This vignette describes the typical workflow for estimating reproduction numbers and performing short-term forecasts for a disease spreading in a given setting using *EpiNow2*. The vignette uses the default non-stationary Gaussian process model included in the package. See other vignettes for a more thorough exploration of alternative model variants and theoretical background.

Obtaining a good and full understanding of the data being used is an important first step in any inference procedure such as the one applied here. *EpiNow2* expects data in the format of a data frame with two columns, `date`

and `confirm`

, where `confirm`

stands for the number of confirmed counts - although in reality this can be applied to any data including suspected cases and lab-confirmed outcomes. The user might already have the data as such a time series provided, for example, on public dashboards or directly from public health authorities. Alternatively, they can be constructed from individual-level data, for example using the incidence2 R package. An example data set called `example_confirm`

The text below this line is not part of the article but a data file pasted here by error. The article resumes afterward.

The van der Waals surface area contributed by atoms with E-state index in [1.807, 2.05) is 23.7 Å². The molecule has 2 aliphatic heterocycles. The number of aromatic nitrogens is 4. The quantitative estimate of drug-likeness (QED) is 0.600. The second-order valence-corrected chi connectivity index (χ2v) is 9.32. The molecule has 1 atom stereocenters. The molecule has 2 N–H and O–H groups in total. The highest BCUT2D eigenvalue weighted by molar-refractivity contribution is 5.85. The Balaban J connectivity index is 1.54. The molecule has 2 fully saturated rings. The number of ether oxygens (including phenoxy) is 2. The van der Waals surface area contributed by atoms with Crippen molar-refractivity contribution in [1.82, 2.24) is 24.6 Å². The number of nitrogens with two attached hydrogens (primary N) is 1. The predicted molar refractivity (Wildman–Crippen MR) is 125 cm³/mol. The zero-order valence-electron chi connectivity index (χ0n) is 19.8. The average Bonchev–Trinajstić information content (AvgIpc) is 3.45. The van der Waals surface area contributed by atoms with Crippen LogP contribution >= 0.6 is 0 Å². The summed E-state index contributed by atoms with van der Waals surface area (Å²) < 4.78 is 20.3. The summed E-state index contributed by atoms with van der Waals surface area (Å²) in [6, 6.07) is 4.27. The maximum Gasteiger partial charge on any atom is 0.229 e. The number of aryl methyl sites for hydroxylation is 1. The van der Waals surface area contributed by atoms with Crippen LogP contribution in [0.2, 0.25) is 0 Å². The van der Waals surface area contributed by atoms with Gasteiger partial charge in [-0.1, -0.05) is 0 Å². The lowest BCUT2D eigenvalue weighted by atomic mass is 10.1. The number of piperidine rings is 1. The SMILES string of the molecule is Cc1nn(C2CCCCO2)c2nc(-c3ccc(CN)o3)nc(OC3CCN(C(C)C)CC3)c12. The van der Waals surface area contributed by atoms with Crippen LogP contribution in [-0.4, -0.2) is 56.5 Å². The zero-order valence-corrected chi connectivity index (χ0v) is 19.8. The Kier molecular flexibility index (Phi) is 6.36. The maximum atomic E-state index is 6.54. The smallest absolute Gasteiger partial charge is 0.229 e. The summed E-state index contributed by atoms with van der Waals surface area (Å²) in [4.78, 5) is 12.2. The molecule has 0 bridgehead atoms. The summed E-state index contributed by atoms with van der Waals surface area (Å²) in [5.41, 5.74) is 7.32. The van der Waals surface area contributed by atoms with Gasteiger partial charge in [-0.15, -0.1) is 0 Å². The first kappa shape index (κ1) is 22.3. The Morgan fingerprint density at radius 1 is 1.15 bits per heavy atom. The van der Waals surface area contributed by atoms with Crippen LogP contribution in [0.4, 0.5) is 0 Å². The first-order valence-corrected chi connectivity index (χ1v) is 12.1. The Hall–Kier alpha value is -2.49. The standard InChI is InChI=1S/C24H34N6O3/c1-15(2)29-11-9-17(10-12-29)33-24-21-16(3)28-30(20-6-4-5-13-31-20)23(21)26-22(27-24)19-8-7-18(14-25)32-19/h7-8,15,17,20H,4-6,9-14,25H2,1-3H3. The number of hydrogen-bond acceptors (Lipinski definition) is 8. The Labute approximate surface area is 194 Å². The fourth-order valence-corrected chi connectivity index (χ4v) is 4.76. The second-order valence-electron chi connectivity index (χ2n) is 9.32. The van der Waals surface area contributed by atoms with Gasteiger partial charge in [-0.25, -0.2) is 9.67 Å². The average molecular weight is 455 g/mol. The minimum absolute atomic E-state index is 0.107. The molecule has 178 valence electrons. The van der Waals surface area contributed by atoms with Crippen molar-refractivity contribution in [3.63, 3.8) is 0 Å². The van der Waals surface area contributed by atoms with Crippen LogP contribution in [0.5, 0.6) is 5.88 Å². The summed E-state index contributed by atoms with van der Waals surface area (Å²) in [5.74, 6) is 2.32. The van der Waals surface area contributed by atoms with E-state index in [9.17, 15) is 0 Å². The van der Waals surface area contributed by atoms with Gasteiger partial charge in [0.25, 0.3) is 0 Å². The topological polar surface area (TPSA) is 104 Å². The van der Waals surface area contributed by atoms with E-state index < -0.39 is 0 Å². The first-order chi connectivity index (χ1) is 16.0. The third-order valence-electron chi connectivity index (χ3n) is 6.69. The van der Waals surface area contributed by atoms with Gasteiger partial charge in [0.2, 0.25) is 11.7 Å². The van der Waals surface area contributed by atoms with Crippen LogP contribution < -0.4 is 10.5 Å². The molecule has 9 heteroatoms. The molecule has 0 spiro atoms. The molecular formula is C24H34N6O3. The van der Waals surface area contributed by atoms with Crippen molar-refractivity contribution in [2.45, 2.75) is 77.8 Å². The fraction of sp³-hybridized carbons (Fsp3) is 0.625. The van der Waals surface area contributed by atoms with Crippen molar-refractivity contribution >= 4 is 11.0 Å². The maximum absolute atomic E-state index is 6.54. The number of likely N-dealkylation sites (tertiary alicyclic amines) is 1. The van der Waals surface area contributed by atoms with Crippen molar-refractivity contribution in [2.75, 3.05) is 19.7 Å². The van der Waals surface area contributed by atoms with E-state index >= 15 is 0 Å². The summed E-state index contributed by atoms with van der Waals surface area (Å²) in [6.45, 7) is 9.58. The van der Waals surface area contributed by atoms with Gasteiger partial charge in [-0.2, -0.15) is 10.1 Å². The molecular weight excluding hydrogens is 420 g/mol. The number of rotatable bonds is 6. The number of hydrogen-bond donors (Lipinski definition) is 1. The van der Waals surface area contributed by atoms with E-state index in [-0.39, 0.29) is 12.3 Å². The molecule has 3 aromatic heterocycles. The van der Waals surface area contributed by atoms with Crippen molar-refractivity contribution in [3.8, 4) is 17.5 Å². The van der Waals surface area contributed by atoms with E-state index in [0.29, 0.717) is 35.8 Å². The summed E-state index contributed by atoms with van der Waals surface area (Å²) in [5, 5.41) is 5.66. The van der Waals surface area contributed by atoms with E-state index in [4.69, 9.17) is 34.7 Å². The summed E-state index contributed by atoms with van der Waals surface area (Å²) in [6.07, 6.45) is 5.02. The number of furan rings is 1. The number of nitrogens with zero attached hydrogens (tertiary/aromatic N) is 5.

is included in the package:

```
head(example_confirmed)
#> date confirm
#> <Date> <num>
#> 1: 2020-02-22 14
#> 2: 2020-02-23 62
#> 3: 2020-02-24 53
#> 4: 2020-02-25 97
#> 5: 2020-02-26 93
#> 6: 2020-02-27 78
```

Any estimation procedure is only as good as the data that feeds into it. A thorough understanding of the data that is used for *EpiNow2* and its limitations is a prerequisite for its use. This includes but is not limited to biases in the population groups that are represented (*EpiNow2* assumes a closed population with all infections being caused by other infections in the same population), reporting artefacts and delays, and completeness of reporting. Some of these can be mitigated using the routines available in *EpiNow2* as described below, but others will cause biases in the results and need to be carefully considered when interpreting the results.

We first load the *EpiNow2* package.

`library("EpiNow2")`